Glenns Ferry—Spotlight City
A Theatrical Town
By Dorothy Drake
When my husband Jim and I made an exploratory trip to Glenns Ferry in late 2018, our impression was of a time-worn town, run down in some places—yet as we drove around, we were struck by the contrast of unkempt and well-maintained properties in the same block. It became apparent that there was more than first meets the eye in Glenns Ferry. We were approaching retirement age and had come here in search of a quiet, small place in which to live. I was born in Pocatello, raised in Salt Lake City, and spent every summer from age eight to eighteen in the Pocatello area with my aunt. School, marriage, and careers had moved me to many cities throughout the West before we finally settled in Reno. Years passed, and now it was time to return to Idaho.
As we drove down the main street, we noticed the usual town services such as a gas station, grocery, motel, and an antique shop. We saw a modern school and also discovered that the original school, built in 1909, had
been converted to a museum that housed an impressive collection of the town’s railroad history. Continuing on an adjacent street, we found a hardware store, a restaurant, bar, and a theater. A theater? In a town of thirteen hundred? This invited more research. We followed signs to the state park, and on the way passed a fudge-maker and a thrift store. The drive, which opened onto gorgeous views along the Snake River, took us to a castle-like winery and a golf course, and then to the beautiful Three Island Crossing State Park and Interpretive Center.
Our visit revealed a small town with friendly people, an agricultural lifestyle, fishing, hunting, and an active fairground. Yup, this sounded just right.
I followed up on my idea to do more research of the town’s theater, which led to a big change for us: about a year after that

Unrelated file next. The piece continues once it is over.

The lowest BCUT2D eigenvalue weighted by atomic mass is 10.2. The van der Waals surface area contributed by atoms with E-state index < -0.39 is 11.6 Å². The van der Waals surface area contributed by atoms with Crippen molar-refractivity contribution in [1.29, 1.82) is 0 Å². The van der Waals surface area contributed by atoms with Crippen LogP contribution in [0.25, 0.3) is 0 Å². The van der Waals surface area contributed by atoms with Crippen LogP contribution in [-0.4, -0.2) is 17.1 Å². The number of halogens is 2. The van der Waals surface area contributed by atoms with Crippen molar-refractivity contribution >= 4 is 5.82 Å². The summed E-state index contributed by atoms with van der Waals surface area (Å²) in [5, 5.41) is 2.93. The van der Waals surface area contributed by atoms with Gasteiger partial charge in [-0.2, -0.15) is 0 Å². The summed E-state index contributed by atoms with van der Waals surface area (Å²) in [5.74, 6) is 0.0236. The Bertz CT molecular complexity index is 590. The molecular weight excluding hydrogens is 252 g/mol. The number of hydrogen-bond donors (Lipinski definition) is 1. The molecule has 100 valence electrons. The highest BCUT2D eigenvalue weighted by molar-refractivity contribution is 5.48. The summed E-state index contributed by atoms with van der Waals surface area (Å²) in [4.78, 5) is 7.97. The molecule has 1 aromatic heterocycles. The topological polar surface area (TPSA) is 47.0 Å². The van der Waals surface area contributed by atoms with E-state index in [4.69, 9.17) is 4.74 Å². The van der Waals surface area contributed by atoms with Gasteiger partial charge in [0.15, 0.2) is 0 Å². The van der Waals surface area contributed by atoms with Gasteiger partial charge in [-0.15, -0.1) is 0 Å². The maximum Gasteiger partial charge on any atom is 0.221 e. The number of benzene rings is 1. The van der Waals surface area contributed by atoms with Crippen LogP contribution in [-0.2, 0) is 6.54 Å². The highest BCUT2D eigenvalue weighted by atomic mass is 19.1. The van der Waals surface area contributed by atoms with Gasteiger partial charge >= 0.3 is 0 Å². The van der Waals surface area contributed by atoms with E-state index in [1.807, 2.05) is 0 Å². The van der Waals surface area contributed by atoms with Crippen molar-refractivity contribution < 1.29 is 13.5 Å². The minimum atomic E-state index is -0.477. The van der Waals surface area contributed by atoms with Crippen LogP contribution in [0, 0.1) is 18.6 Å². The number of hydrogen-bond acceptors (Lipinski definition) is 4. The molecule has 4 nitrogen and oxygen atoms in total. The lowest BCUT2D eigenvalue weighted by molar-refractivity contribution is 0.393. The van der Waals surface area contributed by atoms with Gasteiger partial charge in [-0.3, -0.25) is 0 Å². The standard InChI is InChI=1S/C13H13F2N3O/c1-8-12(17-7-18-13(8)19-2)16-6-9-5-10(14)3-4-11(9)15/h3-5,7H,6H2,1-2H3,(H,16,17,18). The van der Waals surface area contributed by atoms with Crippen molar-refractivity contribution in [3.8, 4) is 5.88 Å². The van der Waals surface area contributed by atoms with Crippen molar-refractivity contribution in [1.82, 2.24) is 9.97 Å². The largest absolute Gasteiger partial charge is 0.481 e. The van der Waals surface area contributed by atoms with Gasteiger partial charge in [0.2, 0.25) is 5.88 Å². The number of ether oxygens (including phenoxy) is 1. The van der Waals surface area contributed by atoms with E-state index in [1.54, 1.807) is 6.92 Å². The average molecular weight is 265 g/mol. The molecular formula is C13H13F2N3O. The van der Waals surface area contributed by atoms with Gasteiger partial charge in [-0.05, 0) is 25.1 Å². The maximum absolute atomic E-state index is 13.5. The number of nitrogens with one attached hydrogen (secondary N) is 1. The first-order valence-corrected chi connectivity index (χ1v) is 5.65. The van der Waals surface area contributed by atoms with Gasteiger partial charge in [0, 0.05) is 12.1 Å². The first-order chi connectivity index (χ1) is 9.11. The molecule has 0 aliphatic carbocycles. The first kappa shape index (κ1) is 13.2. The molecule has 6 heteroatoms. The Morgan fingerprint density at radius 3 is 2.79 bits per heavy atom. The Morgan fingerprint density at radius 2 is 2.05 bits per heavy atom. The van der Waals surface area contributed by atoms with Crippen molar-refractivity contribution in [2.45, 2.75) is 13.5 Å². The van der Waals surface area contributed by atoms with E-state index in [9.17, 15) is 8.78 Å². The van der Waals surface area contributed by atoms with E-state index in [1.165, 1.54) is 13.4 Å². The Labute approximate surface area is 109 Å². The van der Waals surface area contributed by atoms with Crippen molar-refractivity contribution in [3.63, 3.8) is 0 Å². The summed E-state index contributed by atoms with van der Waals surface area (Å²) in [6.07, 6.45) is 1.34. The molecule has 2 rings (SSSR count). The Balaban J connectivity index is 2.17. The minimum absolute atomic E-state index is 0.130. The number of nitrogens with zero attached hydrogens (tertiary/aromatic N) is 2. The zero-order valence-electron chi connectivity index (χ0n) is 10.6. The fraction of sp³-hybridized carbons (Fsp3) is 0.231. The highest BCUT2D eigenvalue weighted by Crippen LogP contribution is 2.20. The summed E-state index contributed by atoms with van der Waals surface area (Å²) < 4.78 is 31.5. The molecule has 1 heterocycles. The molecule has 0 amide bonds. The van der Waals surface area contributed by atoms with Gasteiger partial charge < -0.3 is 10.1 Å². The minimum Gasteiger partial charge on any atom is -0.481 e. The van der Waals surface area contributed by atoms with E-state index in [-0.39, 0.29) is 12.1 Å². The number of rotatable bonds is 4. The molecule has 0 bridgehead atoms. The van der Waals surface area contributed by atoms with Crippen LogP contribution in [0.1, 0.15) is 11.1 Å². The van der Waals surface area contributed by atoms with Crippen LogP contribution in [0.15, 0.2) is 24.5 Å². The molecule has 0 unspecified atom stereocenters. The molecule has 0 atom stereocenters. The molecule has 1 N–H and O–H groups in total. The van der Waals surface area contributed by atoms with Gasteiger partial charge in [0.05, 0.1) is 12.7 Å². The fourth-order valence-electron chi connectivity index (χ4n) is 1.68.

initial visit, Jim and I purchased the Glenns Ferry Historic Opera Theater. When I recently saw a sign in front of a rundown building that read, “This theater is important,” the words resonated. I know our theater is important in this part of western Idaho: historically, aesthetically, socially, and sentimentally to the volunteer casts and their audiences. We bought the theater for those reasons, but also because it has a persona of its own, pieces of the past that can be seen and felt. It didn’t seem to matter that I had no theater experience or that I was supposed to be retired. I launched into this new career based on the lure of the building alone, intrigued by its impact on the multitude of generations that have walked through its doors. Later, as I looked into the history of Glenns Ferry, I uncovered significant parallels through the decades between the life of the town and of the theater.
As a lover of the Edwardian and Craftsman architecture from 1900 to WWI, my first impression of the theater was of classic bones, fantastic woodwork, and an opportunity to scrape away the years to peek at the building’s original grandeur. Jim and I had no real idea of what we were getting into when we bought it, and I laughed when more than one prior owner expressed the same sentiment. Somehow, I felt that my love of historic architecture and our combined experience as event planners could translate to operating a theater. I knew its infrastructure needed to be addressed when I saw that the electrical panel cover had been signed in large letters by the original electrician. I was told that early electricians signed their work because wiring buildings was dangerous, and this was a way to preserve their legacy. I saved that door. We added modern heat and air conditioning, the walls were scraped down and repainted, period sconces were found and installed, and the curtain arch decoration was restored to its original design. We discovered fabulous murals when the ceiling was replaced, but water damage had taken its toll and the entire ceiling came down in huge chunks, destroying the artwork.